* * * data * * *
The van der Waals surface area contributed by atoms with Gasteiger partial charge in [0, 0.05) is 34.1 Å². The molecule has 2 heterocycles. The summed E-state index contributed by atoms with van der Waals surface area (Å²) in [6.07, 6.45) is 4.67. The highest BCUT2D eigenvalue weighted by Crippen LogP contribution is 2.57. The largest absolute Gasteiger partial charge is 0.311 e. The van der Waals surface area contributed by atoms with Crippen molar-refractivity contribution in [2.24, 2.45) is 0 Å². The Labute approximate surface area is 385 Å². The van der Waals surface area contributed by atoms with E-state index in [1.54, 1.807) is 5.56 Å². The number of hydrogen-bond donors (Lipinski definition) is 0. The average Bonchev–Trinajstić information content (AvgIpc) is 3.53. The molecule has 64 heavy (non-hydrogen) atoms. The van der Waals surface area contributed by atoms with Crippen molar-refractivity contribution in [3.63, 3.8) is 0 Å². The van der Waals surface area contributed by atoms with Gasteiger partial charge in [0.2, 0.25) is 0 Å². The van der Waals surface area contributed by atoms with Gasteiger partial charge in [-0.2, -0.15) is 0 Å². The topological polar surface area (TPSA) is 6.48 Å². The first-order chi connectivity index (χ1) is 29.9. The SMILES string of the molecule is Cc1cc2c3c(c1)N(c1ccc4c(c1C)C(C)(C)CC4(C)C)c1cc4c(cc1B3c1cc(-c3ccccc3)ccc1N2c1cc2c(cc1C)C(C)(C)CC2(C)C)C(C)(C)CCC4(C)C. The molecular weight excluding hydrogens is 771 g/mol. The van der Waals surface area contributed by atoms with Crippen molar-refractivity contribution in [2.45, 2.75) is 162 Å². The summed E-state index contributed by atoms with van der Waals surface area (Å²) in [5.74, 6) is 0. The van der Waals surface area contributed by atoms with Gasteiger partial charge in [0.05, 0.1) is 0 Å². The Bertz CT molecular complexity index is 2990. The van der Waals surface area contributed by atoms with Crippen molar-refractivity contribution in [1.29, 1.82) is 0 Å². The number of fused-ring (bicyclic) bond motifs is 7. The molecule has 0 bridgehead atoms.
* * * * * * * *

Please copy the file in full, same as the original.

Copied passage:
The van der Waals surface area contributed by atoms with Gasteiger partial charge in [0, 0.05) is 34.1 Å². The molecule has 2 heterocycles. The summed E-state index contributed by atoms with van der Waals surface area (Å²) in [6.07, 6.45) is 4.67. The highest BCUT2D eigenvalue weighted by Crippen LogP contribution is 2.57. The largest absolute Gasteiger partial charge is 0.311 e. The van der Waals surface area contributed by atoms with Crippen molar-refractivity contribution in [2.24, 2.45) is 0 Å². The Labute approximate surface area is 385 Å². The van der Waals surface area contributed by atoms with E-state index in [1.54, 1.807) is 5.56 Å². The number of hydrogen-bond donors (Lipinski definition) is 0. The average Bonchev–Trinajstić information content (AvgIpc) is 3.53. The molecule has 64 heavy (non-hydrogen) atoms. The van der Waals surface area contributed by atoms with Crippen molar-refractivity contribution in [3.63, 3.8) is 0 Å². The van der Waals surface area contributed by atoms with Gasteiger partial charge in [0.2, 0.25) is 0 Å². The van der Waals surface area contributed by atoms with Gasteiger partial charge in [-0.2, -0.15) is 0 Å². The topological polar surface area (TPSA) is 6.48 Å². The first-order chi connectivity index (χ1) is 29.9. The SMILES string of the molecule is Cc1cc2c3c(c1)N(c1ccc4c(c1C)C(C)(C)CC4(C)C)c1cc4c(cc1B3c1cc(-c3ccccc3)ccc1N2c1cc2c(cc1C)C(C)(C)CC2(C)C)C(C)(C)CCC4(C)C. The molecular weight excluding hydrogens is 771 g/mol. The van der Waals surface area contributed by atoms with Crippen molar-refractivity contribution in [2.45, 2.75) is 162 Å². The summed E-state index contributed by atoms with van der Waals surface area (Å²) in [5.74, 6) is 0. The van der Waals surface area contributed by atoms with Gasteiger partial charge in [0.05, 0.1) is 0 Å². The Bertz CT molecular complexity index is 2990. The van der Waals surface area contributed by atoms with Crippen molar-refractivity contribution in [1.29, 1.82) is 0 Å². The number of fused-ring (bicyclic) bond motifs is 7. The molecule has 0 bridgehead atoms.